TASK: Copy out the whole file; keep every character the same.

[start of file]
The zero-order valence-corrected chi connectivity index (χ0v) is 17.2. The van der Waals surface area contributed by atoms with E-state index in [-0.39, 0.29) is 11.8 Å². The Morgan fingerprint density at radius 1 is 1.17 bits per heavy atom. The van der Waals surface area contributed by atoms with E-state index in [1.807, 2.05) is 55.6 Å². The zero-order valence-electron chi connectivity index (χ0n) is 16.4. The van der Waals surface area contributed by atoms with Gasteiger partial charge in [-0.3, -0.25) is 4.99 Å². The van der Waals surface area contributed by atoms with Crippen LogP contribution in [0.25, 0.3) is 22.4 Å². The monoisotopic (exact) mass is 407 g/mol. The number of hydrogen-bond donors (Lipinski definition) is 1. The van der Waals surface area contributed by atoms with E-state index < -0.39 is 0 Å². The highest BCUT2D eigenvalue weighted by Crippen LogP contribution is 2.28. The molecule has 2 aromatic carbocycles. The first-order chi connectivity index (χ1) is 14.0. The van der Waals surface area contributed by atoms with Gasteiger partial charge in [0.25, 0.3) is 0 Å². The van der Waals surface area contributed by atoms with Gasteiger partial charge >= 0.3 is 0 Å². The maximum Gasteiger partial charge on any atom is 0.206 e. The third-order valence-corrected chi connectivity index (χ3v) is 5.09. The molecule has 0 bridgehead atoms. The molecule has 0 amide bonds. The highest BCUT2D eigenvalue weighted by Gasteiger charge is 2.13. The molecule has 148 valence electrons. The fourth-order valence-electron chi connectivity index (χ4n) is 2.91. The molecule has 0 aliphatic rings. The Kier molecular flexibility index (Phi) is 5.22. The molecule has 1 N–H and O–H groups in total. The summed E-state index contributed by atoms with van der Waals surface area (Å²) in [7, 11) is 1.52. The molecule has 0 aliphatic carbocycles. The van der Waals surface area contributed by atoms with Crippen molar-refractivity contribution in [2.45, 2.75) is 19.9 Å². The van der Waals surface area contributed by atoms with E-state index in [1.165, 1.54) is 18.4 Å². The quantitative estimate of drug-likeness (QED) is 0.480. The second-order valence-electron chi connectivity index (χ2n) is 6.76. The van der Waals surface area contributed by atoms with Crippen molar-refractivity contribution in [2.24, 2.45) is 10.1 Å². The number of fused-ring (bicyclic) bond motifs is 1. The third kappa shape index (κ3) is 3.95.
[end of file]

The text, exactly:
The zero-order valence-corrected chi connectivity index (χ0v) is 17.2. The van der Waals surface area contributed by atoms with E-state index in [-0.39, 0.29) is 11.8 Å². The Morgan fingerprint density at radius 1 is 1.17 bits per heavy atom. The van der Waals surface area contributed by atoms with E-state index in [1.807, 2.05) is 55.6 Å². The zero-order valence-electron chi connectivity index (χ0n) is 16.4. The van der Waals surface area contributed by atoms with Gasteiger partial charge in [-0.3, -0.25) is 4.99 Å². The van der Waals surface area contributed by atoms with Crippen LogP contribution in [0.25, 0.3) is 22.4 Å². The monoisotopic (exact) mass is 407 g/mol. The number of hydrogen-bond donors (Lipinski definition) is 1. The van der Waals surface area contributed by atoms with E-state index < -0.39 is 0 Å². The highest BCUT2D eigenvalue weighted by Crippen LogP contribution is 2.28. The molecule has 2 aromatic carbocycles. The first-order chi connectivity index (χ1) is 14.0. The van der Waals surface area contributed by atoms with Gasteiger partial charge in [0.25, 0.3) is 0 Å². The van der Waals surface area contributed by atoms with Gasteiger partial charge >= 0.3 is 0 Å². The maximum Gasteiger partial charge on any atom is 0.206 e. The third-order valence-corrected chi connectivity index (χ3v) is 5.09. The molecule has 0 bridgehead atoms. The molecule has 0 amide bonds. The highest BCUT2D eigenvalue weighted by Gasteiger charge is 2.13. The molecule has 148 valence electrons. The fourth-order valence-electron chi connectivity index (χ4n) is 2.91. The molecule has 0 aliphatic rings. The Kier molecular flexibility index (Phi) is 5.22. The molecule has 1 N–H and O–H groups in total. The summed E-state index contributed by atoms with van der Waals surface area (Å²) in [7, 11) is 1.52. The molecule has 0 aliphatic carbocycles. The van der Waals surface area contributed by atoms with Crippen molar-refractivity contribution in [2.45, 2.75) is 19.9 Å². The van der Waals surface area contributed by atoms with E-state index in [1.165, 1.54) is 18.4 Å². The quantitative estimate of drug-likeness (QED) is 0.480. The second-order valence-electron chi connectivity index (χ2n) is 6.76. The van der Waals surface area contributed by atoms with Crippen molar-refractivity contribution in [2.24, 2.45) is 10.1 Å². The number of fused-ring (bicyclic) bond motifs is 1. The third kappa shape index (κ3) is 3.95.